According to the contract, the first two submarines are to be built in South Korea, whereas the last vessel will be constructed under license by the Indonesian state-owned shipbuilder PT PAL in Surabaya, Indonesia’s second-largest city located on the northeastern coast of Java island.
Indonesian Chang Bogo-class sub will have an operational range of around 10,000 nautical miles, a surface top speed of 21 knots (10 knots while submerged), feature eight weapon tubes for torpedoes and guided missiles, and will be equipped with “cutting edge electronic defense and radar signal detection systems.” The boats will be operated by a crew of 40.
In an attempt to bolster the maritime prowess, Modi-led government announced the indigenous construction of seven stealth frigates and six nuclear-powered submarines at a cost of about INR 1 lakh crore (USD 15 Billion) in February 2015.
The Indian Navy’s Submarine Design Bureau is working on a design for the Nuclear powered attack submarines (SSNs) project estimated INR 90,000 Crore (USD 13.5 billion). It plans to build at least six SSNs in India and to be inducted in next 15 years.
At present, the only nuclear powered platform in service is the INS Chakra, an Akula class SSN on lease from Russia.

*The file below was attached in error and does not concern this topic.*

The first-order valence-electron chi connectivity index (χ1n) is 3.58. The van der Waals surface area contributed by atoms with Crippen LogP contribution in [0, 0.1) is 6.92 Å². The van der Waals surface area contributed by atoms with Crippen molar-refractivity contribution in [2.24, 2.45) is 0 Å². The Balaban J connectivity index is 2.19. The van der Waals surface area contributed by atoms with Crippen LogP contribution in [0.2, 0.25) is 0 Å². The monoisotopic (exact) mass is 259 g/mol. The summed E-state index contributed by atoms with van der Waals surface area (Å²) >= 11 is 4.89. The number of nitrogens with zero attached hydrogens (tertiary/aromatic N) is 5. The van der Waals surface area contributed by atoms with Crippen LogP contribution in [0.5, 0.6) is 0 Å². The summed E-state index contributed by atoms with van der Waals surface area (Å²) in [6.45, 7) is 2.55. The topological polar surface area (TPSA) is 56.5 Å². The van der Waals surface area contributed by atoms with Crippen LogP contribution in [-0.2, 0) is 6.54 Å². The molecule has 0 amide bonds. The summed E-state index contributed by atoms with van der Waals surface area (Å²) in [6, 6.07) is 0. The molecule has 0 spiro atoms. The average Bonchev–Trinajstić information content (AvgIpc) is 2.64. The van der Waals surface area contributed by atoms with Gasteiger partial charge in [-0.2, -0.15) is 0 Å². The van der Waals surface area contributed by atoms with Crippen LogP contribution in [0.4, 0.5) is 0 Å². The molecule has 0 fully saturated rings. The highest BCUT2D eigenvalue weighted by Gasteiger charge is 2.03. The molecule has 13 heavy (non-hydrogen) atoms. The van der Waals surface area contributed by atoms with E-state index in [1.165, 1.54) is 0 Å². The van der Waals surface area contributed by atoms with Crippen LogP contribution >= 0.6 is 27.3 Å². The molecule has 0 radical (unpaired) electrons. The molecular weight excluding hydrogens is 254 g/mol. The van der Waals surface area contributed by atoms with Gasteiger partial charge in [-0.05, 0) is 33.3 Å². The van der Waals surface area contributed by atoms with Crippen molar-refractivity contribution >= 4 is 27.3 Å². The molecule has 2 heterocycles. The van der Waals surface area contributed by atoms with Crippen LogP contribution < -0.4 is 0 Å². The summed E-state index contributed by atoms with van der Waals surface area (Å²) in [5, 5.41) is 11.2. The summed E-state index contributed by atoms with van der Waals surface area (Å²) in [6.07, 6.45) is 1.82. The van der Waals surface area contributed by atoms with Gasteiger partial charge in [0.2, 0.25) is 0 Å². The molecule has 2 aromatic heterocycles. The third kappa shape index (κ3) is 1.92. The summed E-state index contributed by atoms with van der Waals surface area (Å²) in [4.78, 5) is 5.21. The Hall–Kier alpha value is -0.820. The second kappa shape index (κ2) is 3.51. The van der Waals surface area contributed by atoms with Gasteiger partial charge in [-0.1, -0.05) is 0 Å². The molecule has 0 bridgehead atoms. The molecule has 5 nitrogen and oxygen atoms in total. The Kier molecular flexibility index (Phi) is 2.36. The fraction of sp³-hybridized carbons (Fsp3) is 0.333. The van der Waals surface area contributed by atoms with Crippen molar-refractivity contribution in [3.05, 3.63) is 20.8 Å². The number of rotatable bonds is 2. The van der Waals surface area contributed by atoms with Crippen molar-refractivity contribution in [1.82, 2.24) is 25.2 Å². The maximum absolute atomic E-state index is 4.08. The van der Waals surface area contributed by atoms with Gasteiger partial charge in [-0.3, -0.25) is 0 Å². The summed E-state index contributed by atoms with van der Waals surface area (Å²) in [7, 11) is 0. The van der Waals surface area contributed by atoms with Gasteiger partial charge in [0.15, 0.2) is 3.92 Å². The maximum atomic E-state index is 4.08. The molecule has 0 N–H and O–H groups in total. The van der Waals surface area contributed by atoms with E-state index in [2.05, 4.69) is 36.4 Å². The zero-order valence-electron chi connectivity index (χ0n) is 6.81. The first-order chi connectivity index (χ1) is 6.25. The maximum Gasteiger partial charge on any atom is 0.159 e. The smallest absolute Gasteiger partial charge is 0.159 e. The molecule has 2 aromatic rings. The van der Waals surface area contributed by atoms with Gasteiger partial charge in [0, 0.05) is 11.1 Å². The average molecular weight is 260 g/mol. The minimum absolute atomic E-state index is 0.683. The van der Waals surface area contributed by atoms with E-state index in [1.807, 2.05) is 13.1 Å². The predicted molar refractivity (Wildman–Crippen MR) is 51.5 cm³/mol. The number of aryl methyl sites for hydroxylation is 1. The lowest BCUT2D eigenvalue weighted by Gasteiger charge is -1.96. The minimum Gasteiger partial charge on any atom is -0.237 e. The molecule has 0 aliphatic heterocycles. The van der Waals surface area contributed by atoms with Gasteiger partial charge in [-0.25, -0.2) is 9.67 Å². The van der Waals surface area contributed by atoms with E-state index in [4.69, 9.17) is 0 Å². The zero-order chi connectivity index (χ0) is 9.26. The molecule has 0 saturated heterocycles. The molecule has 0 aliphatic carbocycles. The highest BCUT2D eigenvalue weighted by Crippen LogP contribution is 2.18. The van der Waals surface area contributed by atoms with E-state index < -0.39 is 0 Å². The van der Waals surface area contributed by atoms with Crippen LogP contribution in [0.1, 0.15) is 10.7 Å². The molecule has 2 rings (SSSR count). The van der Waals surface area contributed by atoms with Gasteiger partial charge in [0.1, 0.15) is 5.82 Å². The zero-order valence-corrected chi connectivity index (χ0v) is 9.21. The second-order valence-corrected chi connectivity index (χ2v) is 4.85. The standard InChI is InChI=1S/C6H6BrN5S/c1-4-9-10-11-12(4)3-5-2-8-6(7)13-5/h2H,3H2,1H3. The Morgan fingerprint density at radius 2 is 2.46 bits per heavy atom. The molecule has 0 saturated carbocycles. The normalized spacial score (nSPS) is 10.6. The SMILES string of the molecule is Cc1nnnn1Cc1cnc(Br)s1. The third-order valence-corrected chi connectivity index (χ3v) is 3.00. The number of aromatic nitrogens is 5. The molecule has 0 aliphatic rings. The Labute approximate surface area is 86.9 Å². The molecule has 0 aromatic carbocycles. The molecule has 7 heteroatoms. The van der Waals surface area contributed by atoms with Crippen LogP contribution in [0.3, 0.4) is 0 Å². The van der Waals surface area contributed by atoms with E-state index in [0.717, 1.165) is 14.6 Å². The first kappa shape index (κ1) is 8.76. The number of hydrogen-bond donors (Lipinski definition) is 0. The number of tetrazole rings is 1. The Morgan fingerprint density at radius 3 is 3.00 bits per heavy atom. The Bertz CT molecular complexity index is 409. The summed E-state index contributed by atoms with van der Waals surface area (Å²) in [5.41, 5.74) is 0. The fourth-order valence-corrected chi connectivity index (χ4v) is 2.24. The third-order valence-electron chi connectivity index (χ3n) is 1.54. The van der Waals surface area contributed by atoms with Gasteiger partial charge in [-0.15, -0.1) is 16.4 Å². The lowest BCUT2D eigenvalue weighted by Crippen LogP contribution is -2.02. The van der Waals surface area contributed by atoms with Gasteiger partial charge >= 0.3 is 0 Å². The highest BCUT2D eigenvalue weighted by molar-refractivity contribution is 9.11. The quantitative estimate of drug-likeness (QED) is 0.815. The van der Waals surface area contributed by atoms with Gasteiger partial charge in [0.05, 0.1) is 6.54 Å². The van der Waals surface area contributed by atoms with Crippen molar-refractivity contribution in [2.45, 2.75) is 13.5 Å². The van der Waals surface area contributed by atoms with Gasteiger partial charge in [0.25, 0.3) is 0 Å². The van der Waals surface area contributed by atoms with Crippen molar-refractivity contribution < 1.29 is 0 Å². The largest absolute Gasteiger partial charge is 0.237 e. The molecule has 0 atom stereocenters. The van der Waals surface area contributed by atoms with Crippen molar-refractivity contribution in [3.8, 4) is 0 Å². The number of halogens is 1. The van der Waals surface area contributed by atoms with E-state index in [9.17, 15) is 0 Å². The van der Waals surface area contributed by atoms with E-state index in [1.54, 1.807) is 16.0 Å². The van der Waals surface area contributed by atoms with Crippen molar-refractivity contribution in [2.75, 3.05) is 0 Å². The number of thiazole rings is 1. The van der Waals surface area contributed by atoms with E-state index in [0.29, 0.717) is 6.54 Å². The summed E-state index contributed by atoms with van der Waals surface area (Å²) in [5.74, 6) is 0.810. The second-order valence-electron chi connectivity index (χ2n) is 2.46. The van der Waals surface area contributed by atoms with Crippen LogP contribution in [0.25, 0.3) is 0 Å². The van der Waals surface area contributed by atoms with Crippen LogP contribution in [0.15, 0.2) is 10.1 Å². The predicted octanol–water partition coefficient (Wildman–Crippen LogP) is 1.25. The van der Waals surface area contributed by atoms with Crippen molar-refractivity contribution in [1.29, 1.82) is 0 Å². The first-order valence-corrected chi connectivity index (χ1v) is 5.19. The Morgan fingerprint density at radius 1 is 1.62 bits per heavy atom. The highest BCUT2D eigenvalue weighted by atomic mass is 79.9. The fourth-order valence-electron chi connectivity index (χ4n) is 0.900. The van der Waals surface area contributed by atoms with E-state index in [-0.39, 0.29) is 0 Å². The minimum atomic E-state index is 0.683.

India’s Reliance Defense has entered into a strategic partnership with Russian United Shipbuilding Corp (USC) and Rosoboronexport eyeing multi-billion dollar surface vessel manufacturing, refitting and modernization program for the Indian Navy.
India is planning to manufacture four ‘Talwar’ class frontline warships costing over INR 30,000 crore (USD 4.5 billion) for the navy. The four frigates will be entirely built in India through the Make In India route.
The agreement also focuses on modernization and re-fitting of all Russian-origin surface warships of the Indian Navy at Reliance’s newly acquired facility in Pipavav. Indian Navy currently has 35 Russian-made surface ships in its fleet.
Reliance’s Pipavav shipyard is also one of the contenders for India’s plans to build six conventional submarines under its Project 75i costing an approximate of INR 60,000 crore (USD 9 billion).
The tender for the project would be a ‘buy and make (India)’ one, which implies tie-ups for technology with foreign collaborators with substantial manufacturing in India.
Project 75i is designed to purchase 6 next generation diesel submarines with Air Independent Propulsion System (AIP) technology for Indian Navy by 2022.
BAE Systems has been awarded a £201 million (USD 230 million) contract by the UK Ministry of Defence (MoD) to design successor of the Royal Navy's Vanguard class submarines.
The contract is to design the new class of submarines, which will carry the UK's independent nuclear deterrent, including the layout of equipment and systems, and to develop manufacturing processes.
The funding is part of the overall £3.3 billion (USD 3.7 billion) package announced in the last parliament for the Assessment Phase of the Successor submarine programme. Four Vanguard submarines – which currently maintain the UK’s nuclear deterrent - will be replaced from the early 2030s.